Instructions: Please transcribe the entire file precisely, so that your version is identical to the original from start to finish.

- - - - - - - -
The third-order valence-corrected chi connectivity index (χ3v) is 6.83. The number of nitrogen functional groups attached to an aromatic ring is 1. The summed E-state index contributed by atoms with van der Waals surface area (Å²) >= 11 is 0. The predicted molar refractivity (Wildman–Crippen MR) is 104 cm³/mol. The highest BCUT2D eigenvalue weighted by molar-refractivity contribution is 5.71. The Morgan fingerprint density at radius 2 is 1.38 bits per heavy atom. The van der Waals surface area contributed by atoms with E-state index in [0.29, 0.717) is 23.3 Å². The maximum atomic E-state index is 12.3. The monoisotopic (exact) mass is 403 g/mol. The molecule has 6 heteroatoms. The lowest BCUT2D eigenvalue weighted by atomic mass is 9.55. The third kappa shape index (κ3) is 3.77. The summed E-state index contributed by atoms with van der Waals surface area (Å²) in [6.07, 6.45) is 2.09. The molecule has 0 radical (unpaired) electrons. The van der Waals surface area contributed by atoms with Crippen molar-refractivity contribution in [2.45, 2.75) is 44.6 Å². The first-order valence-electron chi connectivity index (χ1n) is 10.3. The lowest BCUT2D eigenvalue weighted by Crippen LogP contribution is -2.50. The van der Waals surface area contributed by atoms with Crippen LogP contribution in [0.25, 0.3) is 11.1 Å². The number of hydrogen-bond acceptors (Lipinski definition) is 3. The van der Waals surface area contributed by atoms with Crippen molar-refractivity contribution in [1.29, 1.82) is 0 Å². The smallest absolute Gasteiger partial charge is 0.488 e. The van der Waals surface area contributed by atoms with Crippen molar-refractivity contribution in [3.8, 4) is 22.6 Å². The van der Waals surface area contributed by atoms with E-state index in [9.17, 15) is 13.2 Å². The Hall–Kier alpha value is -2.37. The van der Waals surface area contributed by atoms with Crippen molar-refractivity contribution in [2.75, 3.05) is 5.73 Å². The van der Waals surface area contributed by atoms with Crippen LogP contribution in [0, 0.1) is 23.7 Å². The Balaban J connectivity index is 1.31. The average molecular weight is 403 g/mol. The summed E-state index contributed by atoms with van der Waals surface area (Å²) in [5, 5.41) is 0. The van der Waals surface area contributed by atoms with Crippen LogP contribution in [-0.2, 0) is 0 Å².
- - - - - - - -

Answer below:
The third-order valence-corrected chi connectivity index (χ3v) is 6.83. The number of nitrogen functional groups attached to an aromatic ring is 1. The summed E-state index contributed by atoms with van der Waals surface area (Å²) >= 11 is 0. The predicted molar refractivity (Wildman–Crippen MR) is 104 cm³/mol. The highest BCUT2D eigenvalue weighted by molar-refractivity contribution is 5.71. The Morgan fingerprint density at radius 2 is 1.38 bits per heavy atom. The van der Waals surface area contributed by atoms with E-state index in [0.29, 0.717) is 23.3 Å². The maximum atomic E-state index is 12.3. The monoisotopic (exact) mass is 403 g/mol. The molecule has 6 heteroatoms. The lowest BCUT2D eigenvalue weighted by atomic mass is 9.55. The third kappa shape index (κ3) is 3.77. The summed E-state index contributed by atoms with van der Waals surface area (Å²) in [6.07, 6.45) is 2.09. The molecule has 0 radical (unpaired) electrons. The van der Waals surface area contributed by atoms with Crippen molar-refractivity contribution in [2.45, 2.75) is 44.6 Å². The first-order valence-electron chi connectivity index (χ1n) is 10.3. The lowest BCUT2D eigenvalue weighted by Crippen LogP contribution is -2.50. The van der Waals surface area contributed by atoms with Crippen LogP contribution in [0.25, 0.3) is 11.1 Å². The number of hydrogen-bond acceptors (Lipinski definition) is 3. The van der Waals surface area contributed by atoms with Crippen molar-refractivity contribution in [1.29, 1.82) is 0 Å². The smallest absolute Gasteiger partial charge is 0.488 e. The van der Waals surface area contributed by atoms with Crippen molar-refractivity contribution in [3.8, 4) is 22.6 Å². The van der Waals surface area contributed by atoms with E-state index in [9.17, 15) is 13.2 Å². The Hall–Kier alpha value is -2.37. The van der Waals surface area contributed by atoms with Crippen molar-refractivity contribution in [2.75, 3.05) is 5.73 Å². The van der Waals surface area contributed by atoms with Crippen LogP contribution in [0, 0.1) is 23.7 Å². The Balaban J connectivity index is 1.31. The average molecular weight is 403 g/mol. The summed E-state index contributed by atoms with van der Waals surface area (Å²) in [5, 5.41) is 0. The van der Waals surface area contributed by atoms with Crippen LogP contribution in [-0.2, 0) is 0 Å².